So Brinker and his team replaced the Doritos-based Munchie Mix that it served in flight.  Brinker thought the customers would welcome this move in response to their requests.

But something unexpected happened.  The junk-food junkies voiced their protest.

These guys wanted their Munchie Mix, says Brinker.  He started to get letters from customers saying things like the Munchie Mix was the only reason they flew with JetBlue in the first place.  Brinker realized he had been wrong and was going to have to reverse his previous decision.

So on a fun-loving note Brinker launched his own “Save the Munchie Mix” campaign.  “Some pinhead in marketing decided to get rid of the Munchie Mix!” he wrote.  He asked employees to write poems and stories about why the snack mix should stay.  He kept it fun.  He reacted intelligently in the face of failure.  It’s a lesson JetBlue employees aren’t likely to forget.

Humor can also help end arguments.  According to “Bartlett’s Book of Anecdotes”, Orson Welles, the well-known film director, had a longstanding feud with production manager Jack Fier on the film, “The Lady from Shanghai.”  Welles had decided that a certain set in the movie needed repainting on a Saturday, in time for a shoot on the following Monday.  When Welles approached Fier about the matter, the director was told that getting the set painted in such short order was impossible.  Welles was determined, however, and over the weekend gathered a group of his friends who volunteered their painting services.  The group broke into the studio’s paint department and repainted the set themselves, leaving a huge sign that read:  “The only thing we have to fear is Fier himself.”

Monday brought a new set of issues, when the real set painters arrived and found that the work had been done by non-union labor.  They called a strike, and Fier was required to pay a large sum to each member to compensate for the work they lost.  In retribution, Fier deducted the money from Welles’ fee and had his own sign painted that read:  “All’s well that ends Welles.”

The two men, who had been bitter rivals, then called a truce and in time became good friends.

April is National Humor Month.  With that in mind, I think it would be a good idea to introduce a new category on formal performance reviews that says, “Can laugh at themselves.”  I’ve always found a sense of humor to be an important skill.  I am impressed by employees who can diffuse a difficult situation with a well-timed, respectful jest.  I cheer for people who can admit their failings with good humor.  I would be a gazillionaire if I could bottle the formula for helping people take themselves less seriously.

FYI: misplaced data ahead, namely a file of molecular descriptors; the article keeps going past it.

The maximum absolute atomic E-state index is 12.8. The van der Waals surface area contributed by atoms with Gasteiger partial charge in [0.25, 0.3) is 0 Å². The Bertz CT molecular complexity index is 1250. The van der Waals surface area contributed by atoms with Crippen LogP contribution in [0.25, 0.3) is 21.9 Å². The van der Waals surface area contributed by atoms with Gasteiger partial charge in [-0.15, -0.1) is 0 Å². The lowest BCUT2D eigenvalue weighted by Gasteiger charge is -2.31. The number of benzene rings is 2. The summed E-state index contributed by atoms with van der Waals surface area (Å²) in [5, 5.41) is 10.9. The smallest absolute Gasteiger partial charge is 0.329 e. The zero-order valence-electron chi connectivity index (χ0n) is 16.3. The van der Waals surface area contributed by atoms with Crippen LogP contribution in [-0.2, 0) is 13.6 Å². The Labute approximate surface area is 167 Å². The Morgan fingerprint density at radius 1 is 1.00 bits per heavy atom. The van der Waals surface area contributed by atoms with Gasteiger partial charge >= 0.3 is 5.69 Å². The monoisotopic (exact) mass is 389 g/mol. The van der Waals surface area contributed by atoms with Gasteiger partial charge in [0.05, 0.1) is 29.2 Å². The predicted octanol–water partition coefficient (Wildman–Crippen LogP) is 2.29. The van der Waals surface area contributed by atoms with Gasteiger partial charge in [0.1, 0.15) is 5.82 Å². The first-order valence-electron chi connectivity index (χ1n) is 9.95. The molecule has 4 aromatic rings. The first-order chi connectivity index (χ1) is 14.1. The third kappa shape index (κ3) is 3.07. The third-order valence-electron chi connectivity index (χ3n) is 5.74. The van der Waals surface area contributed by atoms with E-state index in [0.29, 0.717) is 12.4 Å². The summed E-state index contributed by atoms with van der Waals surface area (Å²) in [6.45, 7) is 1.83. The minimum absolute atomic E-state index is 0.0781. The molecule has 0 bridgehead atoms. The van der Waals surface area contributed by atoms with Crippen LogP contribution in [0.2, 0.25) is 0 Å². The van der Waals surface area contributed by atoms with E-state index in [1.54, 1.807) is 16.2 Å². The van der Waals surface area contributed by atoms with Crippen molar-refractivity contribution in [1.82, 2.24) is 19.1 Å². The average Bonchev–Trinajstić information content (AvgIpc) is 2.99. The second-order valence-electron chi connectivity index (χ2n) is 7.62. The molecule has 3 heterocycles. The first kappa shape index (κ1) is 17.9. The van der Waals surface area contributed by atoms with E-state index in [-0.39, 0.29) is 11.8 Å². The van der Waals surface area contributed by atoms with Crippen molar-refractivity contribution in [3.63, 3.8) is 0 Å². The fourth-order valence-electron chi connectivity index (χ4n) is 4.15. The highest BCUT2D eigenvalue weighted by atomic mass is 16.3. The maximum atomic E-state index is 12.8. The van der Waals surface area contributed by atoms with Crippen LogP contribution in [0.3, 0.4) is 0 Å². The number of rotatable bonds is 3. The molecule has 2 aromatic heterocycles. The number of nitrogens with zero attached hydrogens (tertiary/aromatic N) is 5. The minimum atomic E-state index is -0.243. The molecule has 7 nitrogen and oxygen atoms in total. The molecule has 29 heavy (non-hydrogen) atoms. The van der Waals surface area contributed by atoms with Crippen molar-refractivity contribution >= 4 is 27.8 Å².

I subscribe to the words of one of America’s greatest wits, Mark Twain, “Humor is mankind’s greatest blessing.”  May we all be abundantly blessed.

 

Mackay’s Moral:  A good sense of humor helps to overlook the unbecoming, understand the unconventional, tolerate the unpleasant, overcome the unexpected and outlast the unbearable.

Take charge of your attitude

A mother was ready for a few minutes of relaxation after a long and demanding day.  However, her young daughter had other plans for her mother’s time.

“Read me a story, Mommy,” the little girl pleaded.  “Give Mommy a few minutes to relax.  Then I’ll be happy to read you a story,” the mother replied.

But the little girl was insistent that Mommy read to her now.  Hoping to buy a few precious minutes, the mother tore off the back page of the magazine she was reading.  It contained a full-page picture of the world.  She tore it into several pieces and told her daughter to put the picture back together, and then she would read her a story.

A short time later, the little girl announced the completion of her puzzle project.  To her astonishment, the mother found the world picture completely assembled.  When she asked her daughter how she managed to do it so quickly, the little girl explained that on the reverse side of the page was the picture of a little girl.  “You see, Mommy, when I got the little girl together, the whole world came together.”

HarveyAttitudeEach of us has the responsibility to put our world together. It starts by getting ourselves put together.  We can become better parents, friends, spouses, and employers.  The first step is adjusting our attitude.

Webster’s Dictionary defines attitude as a “mental position.”  Successful companies and employees take the position that change is positive and challenge is good.  They accept their environment and look for opportunities.

And opportunities are everywhere.  It just depends on your attitude.  Change can be difficult, or it can be exciting.  You get to decide, so make sure your attitude puts you in the winner’s circle.

Winners are positive and believe in themselves.  They are committed and don’t easily give up.  They take charge of their own attitude.  Don’t let it take charge of you.

There’s a terrific description of attitude in one of my all-time favorite books, “Think and Grow Rich” by Napoleon Hill and Dennis Kimbro:  “Our attitudes set the stage for what will occur in our lives – good attitude, good results; fair attitude, fair results; poor attitude, poor results.  Each of us shapes his own life; and the shapes of our lives will be and are determined by our attitude“Your mental attitude is a two-way gate on the pathway of life.  It can be swung one way toward success, or the other way toward failure.”